The UK economy could slump by as much as 11.5 per cent in 2020 as the country faces being the hardest hit among the world’s developed countries
The Organisation for Economic Co-operation and Development (OECD) said Britain’s economy was likely to fall by 11.5 per cent in 2020.
Its figures also show the economy could fall by 14 per cent if the country is hit by a second wave of coronavirus.
Its latest global economic outlook shows the UK’s plunge in GDP outstrips even that of other badly impacted European countries with falls of 11.4 per cent expected in France, 11.1 per cent in Spain, 11.3 per cent in Italy and 6.6 per cent in Germany.
The OECD said: ‘The crisis will cast a long shadow over the world and OECD economies.
‘By 2021, it will have taken real income per capita in the majority of OECD economies back to 2013 levels in the double-hit scenario, and to 2016 levels in the single-hit scenario.’
The UK’s economy is expected to bounce back by nine per cent in 2021, but in a second wave scenario, the recovery would be slow and painful, with growth of just five per cent in 2021.
OECD chief economist Laurence Boone said: ‘Both scenarios are sobering, as economic activity does not and cannot return to normal under these circumstances.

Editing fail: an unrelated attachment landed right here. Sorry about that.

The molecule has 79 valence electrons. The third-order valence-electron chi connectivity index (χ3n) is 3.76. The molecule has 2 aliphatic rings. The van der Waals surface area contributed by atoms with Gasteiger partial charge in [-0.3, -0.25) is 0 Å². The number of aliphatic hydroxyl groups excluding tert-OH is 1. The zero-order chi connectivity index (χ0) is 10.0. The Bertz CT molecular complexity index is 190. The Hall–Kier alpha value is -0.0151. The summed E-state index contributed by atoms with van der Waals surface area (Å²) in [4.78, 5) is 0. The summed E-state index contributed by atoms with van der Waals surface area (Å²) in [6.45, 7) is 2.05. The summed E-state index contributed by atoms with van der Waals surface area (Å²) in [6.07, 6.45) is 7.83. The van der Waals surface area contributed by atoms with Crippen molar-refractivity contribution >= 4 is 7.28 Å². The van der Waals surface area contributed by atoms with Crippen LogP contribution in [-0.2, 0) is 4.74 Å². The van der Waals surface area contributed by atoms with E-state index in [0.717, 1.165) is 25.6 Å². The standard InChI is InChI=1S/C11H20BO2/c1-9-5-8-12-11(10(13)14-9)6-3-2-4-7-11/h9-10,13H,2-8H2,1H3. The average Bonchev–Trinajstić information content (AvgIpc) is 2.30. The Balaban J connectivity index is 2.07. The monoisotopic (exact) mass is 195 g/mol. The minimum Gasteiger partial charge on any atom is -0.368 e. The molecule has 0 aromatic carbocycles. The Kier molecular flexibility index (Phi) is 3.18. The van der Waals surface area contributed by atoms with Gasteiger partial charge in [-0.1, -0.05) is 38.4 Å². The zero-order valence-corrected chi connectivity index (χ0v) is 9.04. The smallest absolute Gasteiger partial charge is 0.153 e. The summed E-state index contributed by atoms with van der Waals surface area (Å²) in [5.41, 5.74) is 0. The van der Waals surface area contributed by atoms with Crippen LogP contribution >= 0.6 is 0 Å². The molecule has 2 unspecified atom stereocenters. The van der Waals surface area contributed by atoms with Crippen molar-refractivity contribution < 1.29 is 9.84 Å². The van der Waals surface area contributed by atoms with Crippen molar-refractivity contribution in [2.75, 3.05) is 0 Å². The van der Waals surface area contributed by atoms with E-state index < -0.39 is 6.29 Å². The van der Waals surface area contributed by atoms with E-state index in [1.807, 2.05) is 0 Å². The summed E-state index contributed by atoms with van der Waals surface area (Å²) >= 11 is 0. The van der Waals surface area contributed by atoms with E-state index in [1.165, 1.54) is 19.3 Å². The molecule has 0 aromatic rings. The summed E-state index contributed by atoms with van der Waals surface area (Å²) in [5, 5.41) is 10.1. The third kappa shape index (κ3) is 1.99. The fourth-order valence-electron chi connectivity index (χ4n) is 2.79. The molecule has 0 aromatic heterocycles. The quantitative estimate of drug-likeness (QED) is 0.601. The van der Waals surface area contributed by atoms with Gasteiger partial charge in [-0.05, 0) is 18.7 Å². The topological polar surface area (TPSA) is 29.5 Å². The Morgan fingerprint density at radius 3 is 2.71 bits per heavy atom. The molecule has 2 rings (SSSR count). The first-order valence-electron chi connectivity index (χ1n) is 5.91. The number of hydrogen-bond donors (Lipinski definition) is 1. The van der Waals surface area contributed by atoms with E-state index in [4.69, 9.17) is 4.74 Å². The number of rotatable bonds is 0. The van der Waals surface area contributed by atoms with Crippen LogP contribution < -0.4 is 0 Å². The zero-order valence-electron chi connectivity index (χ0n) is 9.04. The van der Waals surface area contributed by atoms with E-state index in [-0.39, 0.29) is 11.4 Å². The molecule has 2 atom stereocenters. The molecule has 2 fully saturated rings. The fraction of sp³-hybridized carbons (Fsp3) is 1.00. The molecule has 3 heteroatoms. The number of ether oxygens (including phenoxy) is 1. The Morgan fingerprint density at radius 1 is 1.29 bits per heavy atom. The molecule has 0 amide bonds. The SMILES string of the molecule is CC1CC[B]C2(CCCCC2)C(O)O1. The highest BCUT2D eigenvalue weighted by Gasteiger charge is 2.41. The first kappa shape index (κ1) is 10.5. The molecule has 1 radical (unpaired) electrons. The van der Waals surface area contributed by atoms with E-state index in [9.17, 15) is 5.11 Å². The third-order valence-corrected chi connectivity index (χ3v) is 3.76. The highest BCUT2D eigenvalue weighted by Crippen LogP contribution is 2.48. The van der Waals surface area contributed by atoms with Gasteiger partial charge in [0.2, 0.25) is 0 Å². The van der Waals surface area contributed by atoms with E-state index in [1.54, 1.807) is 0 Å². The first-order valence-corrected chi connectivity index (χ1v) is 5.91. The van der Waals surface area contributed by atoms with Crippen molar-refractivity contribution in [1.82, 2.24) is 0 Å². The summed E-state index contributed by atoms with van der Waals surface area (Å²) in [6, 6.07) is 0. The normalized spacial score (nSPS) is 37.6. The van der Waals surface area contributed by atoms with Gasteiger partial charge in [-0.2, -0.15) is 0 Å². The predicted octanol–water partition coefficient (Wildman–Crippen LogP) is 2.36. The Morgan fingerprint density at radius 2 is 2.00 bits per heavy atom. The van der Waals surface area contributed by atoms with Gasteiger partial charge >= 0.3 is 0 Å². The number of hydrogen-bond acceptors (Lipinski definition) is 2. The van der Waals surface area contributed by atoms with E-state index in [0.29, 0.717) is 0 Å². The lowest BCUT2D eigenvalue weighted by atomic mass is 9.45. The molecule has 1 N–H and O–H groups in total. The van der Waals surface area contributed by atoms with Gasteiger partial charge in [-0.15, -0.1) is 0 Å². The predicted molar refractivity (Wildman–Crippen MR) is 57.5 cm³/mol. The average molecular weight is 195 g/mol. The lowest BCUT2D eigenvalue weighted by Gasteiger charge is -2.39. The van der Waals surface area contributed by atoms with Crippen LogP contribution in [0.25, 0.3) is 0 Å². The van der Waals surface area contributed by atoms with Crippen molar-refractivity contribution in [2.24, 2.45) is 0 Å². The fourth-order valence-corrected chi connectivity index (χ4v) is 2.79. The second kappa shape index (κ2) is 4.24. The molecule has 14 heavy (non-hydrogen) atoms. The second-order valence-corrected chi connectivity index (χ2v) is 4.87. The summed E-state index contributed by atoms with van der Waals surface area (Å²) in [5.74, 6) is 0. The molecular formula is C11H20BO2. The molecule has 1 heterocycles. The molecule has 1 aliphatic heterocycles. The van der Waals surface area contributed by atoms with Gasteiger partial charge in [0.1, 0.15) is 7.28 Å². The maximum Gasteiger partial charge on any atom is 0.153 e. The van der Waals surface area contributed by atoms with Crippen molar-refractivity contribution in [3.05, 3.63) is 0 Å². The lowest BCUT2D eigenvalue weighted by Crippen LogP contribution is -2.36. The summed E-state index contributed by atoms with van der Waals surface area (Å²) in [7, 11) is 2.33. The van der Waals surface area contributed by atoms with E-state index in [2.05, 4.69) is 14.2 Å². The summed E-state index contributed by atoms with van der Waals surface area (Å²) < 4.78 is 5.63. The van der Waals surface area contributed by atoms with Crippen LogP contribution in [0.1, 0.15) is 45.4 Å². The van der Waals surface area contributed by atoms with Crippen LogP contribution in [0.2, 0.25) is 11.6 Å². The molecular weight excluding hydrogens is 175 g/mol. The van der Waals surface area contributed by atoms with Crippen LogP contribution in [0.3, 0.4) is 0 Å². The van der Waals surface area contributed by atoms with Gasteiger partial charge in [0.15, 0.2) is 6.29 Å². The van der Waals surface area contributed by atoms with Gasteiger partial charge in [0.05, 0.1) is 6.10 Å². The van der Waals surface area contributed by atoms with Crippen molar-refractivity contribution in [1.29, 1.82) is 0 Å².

‘By the end of 2021, the loss of income exceeds that of any previous recession over the last 100 years outside wartime, with dire and long-lasting consequences for people, firms and governments.’
‘Extraordinary policies will be required to walk the tightrope towards recovery. Even if growth does surge in some sectors, overall activity will remain muted for a while.’
The US is on course for its economy to shrink by 7.3 per cent in 2020, and 2.6 per cent in China.
The OECD expects the world economy to contract by six per cent this year, with all countries suffering a deep recession, and cautioned that the recovery will be slow and ‘possibly interrupted’. It predicts global GDP to recover with a 5.2 per cent rise in 2021.
UK activity has suffered particularly badly, because of Britain’s largely service-based economy.
The services sector, which includes financial services, retail, hospitality, real estate and tourism, makes up around three quarters of UK GDP and has been badly impacted by the lockdown restrictions to contain Covid-19.
Downing Street said that in common with many other countries, the UK economy is seeing a ‘significant impact’ from the pandemic.
The Prime Minister’s official spokesman said the government’s top economic priority has been ‘to support people, jobs and businesses through this crisis’.
He added: ‘The unprecedented action that we have taken to provide lifelines that help people and businesses through this economic disruption will ensure our economic recovery is as strong and as swift as possible.
‘What is clear is that if we had not acted in the way that we did at the scale and the speed that we did, the situation would be far worse.’
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